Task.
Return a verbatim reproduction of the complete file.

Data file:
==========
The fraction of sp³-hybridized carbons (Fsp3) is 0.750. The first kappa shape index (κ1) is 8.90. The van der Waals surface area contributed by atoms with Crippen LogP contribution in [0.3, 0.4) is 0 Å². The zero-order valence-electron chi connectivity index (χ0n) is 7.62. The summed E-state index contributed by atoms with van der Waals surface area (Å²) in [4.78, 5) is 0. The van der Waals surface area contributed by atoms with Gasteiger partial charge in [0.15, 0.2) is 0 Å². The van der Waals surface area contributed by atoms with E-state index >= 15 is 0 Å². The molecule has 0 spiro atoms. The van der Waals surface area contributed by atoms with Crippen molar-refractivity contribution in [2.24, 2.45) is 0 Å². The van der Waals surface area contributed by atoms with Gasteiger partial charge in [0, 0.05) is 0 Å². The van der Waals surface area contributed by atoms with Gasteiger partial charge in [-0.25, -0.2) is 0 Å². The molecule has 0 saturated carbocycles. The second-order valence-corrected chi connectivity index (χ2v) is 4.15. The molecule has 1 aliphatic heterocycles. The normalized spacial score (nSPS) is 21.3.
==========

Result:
The fraction of sp³-hybridized carbons (Fsp3) is 0.750. The first kappa shape index (κ1) is 8.90. The van der Waals surface area contributed by atoms with Crippen LogP contribution in [0.3, 0.4) is 0 Å². The zero-order valence-electron chi connectivity index (χ0n) is 7.62. The summed E-state index contributed by atoms with van der Waals surface area (Å²) in [4.78, 5) is 0. The van der Waals surface area contributed by atoms with Gasteiger partial charge in [0.15, 0.2) is 0 Å². The van der Waals surface area contributed by atoms with E-state index >= 15 is 0 Å². The molecule has 0 spiro atoms. The van der Waals surface area contributed by atoms with Crippen molar-refractivity contribution in [2.24, 2.45) is 0 Å². The van der Waals surface area contributed by atoms with Gasteiger partial charge in [0, 0.05) is 0 Å². The van der Waals surface area contributed by atoms with Gasteiger partial charge in [-0.25, -0.2) is 0 Å². The molecule has 0 saturated carbocycles. The second-order valence-corrected chi connectivity index (χ2v) is 4.15. The molecule has 1 aliphatic heterocycles. The normalized spacial score (nSPS) is 21.3.